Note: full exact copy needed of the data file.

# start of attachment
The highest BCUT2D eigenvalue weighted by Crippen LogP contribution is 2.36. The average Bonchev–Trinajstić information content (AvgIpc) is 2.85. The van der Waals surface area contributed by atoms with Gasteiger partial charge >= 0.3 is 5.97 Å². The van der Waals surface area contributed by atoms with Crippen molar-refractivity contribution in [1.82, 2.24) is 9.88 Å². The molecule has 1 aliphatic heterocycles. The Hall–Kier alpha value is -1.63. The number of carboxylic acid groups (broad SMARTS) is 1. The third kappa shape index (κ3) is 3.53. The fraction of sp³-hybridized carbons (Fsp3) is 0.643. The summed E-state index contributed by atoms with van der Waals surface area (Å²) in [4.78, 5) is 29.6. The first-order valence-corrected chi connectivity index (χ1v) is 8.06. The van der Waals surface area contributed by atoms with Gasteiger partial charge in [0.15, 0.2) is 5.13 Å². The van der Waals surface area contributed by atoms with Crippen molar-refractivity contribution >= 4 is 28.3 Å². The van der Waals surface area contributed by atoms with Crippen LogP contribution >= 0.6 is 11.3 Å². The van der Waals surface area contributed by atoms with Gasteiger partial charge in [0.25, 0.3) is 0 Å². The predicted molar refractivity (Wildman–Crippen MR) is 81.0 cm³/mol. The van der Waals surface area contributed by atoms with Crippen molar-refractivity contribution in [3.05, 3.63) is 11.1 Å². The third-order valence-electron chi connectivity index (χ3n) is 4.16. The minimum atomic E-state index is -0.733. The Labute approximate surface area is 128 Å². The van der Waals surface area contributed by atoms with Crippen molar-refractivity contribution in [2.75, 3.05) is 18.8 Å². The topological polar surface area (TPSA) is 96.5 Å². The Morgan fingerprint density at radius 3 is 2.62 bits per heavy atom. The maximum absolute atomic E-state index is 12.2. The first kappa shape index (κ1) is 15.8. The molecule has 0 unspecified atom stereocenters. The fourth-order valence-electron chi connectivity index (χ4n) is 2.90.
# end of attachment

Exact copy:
The highest BCUT2D eigenvalue weighted by Crippen LogP contribution is 2.36. The average Bonchev–Trinajstić information content (AvgIpc) is 2.85. The van der Waals surface area contributed by atoms with Gasteiger partial charge >= 0.3 is 5.97 Å². The van der Waals surface area contributed by atoms with Crippen molar-refractivity contribution in [1.82, 2.24) is 9.88 Å². The molecule has 1 aliphatic heterocycles. The Hall–Kier alpha value is -1.63. The number of carboxylic acid groups (broad SMARTS) is 1. The third kappa shape index (κ3) is 3.53. The fraction of sp³-hybridized carbons (Fsp3) is 0.643. The summed E-state index contributed by atoms with van der Waals surface area (Å²) in [4.78, 5) is 29.6. The first-order valence-corrected chi connectivity index (χ1v) is 8.06. The van der Waals surface area contributed by atoms with Gasteiger partial charge in [0.15, 0.2) is 5.13 Å². The van der Waals surface area contributed by atoms with Crippen molar-refractivity contribution >= 4 is 28.3 Å². The van der Waals surface area contributed by atoms with Crippen LogP contribution >= 0.6 is 11.3 Å². The van der Waals surface area contributed by atoms with Gasteiger partial charge in [0.25, 0.3) is 0 Å². The predicted molar refractivity (Wildman–Crippen MR) is 81.0 cm³/mol. The van der Waals surface area contributed by atoms with Crippen molar-refractivity contribution in [3.05, 3.63) is 11.1 Å². The third-order valence-electron chi connectivity index (χ3n) is 4.16. The minimum atomic E-state index is -0.733. The Labute approximate surface area is 128 Å². The van der Waals surface area contributed by atoms with Crippen molar-refractivity contribution in [2.75, 3.05) is 18.8 Å². The topological polar surface area (TPSA) is 96.5 Å². The Morgan fingerprint density at radius 3 is 2.62 bits per heavy atom. The maximum absolute atomic E-state index is 12.2. The first kappa shape index (κ1) is 15.8. The molecule has 0 unspecified atom stereocenters. The fourth-order valence-electron chi connectivity index (χ4n) is 2.90.